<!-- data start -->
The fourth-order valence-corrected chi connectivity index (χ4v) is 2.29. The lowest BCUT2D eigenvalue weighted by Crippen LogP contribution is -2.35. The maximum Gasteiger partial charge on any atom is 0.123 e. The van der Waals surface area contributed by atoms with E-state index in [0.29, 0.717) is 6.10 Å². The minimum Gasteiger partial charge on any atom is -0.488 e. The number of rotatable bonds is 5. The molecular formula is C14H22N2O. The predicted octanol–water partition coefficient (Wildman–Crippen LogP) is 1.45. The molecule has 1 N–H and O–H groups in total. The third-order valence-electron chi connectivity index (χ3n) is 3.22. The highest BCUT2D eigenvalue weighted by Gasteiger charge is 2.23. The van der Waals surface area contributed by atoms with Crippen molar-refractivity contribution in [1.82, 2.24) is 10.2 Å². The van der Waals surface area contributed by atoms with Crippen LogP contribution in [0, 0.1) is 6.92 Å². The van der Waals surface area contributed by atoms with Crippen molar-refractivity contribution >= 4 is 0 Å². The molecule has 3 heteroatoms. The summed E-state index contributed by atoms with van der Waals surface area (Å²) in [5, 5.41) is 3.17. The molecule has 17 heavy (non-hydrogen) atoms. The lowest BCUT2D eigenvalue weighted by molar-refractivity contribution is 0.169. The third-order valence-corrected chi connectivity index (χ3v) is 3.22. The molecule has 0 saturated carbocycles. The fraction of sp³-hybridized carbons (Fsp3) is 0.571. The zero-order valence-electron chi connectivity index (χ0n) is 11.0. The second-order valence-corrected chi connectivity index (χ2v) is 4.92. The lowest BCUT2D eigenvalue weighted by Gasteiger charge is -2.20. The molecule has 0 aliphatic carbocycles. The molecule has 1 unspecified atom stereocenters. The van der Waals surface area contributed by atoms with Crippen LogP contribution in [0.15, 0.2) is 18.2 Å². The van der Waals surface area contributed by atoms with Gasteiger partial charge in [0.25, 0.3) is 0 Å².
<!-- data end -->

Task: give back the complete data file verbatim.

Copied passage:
The fourth-order valence-corrected chi connectivity index (χ4v) is 2.29. The lowest BCUT2D eigenvalue weighted by Crippen LogP contribution is -2.35. The maximum Gasteiger partial charge on any atom is 0.123 e. The van der Waals surface area contributed by atoms with E-state index in [0.29, 0.717) is 6.10 Å². The minimum Gasteiger partial charge on any atom is -0.488 e. The number of rotatable bonds is 5. The molecular formula is C14H22N2O. The predicted octanol–water partition coefficient (Wildman–Crippen LogP) is 1.45. The molecule has 1 N–H and O–H groups in total. The third-order valence-electron chi connectivity index (χ3n) is 3.22. The highest BCUT2D eigenvalue weighted by Gasteiger charge is 2.23. The van der Waals surface area contributed by atoms with Crippen molar-refractivity contribution in [1.82, 2.24) is 10.2 Å². The van der Waals surface area contributed by atoms with Crippen LogP contribution in [0, 0.1) is 6.92 Å². The van der Waals surface area contributed by atoms with Crippen molar-refractivity contribution >= 4 is 0 Å². The molecule has 3 heteroatoms. The summed E-state index contributed by atoms with van der Waals surface area (Å²) in [5, 5.41) is 3.17. The molecule has 17 heavy (non-hydrogen) atoms. The lowest BCUT2D eigenvalue weighted by molar-refractivity contribution is 0.169. The third-order valence-corrected chi connectivity index (χ3v) is 3.22. The molecule has 0 saturated carbocycles. The fraction of sp³-hybridized carbons (Fsp3) is 0.571. The zero-order valence-electron chi connectivity index (χ0n) is 11.0. The second-order valence-corrected chi connectivity index (χ2v) is 4.92. The lowest BCUT2D eigenvalue weighted by Gasteiger charge is -2.20. The molecule has 0 aliphatic carbocycles. The molecule has 1 unspecified atom stereocenters. The van der Waals surface area contributed by atoms with Crippen LogP contribution in [0.15, 0.2) is 18.2 Å². The van der Waals surface area contributed by atoms with Gasteiger partial charge in [0.25, 0.3) is 0 Å².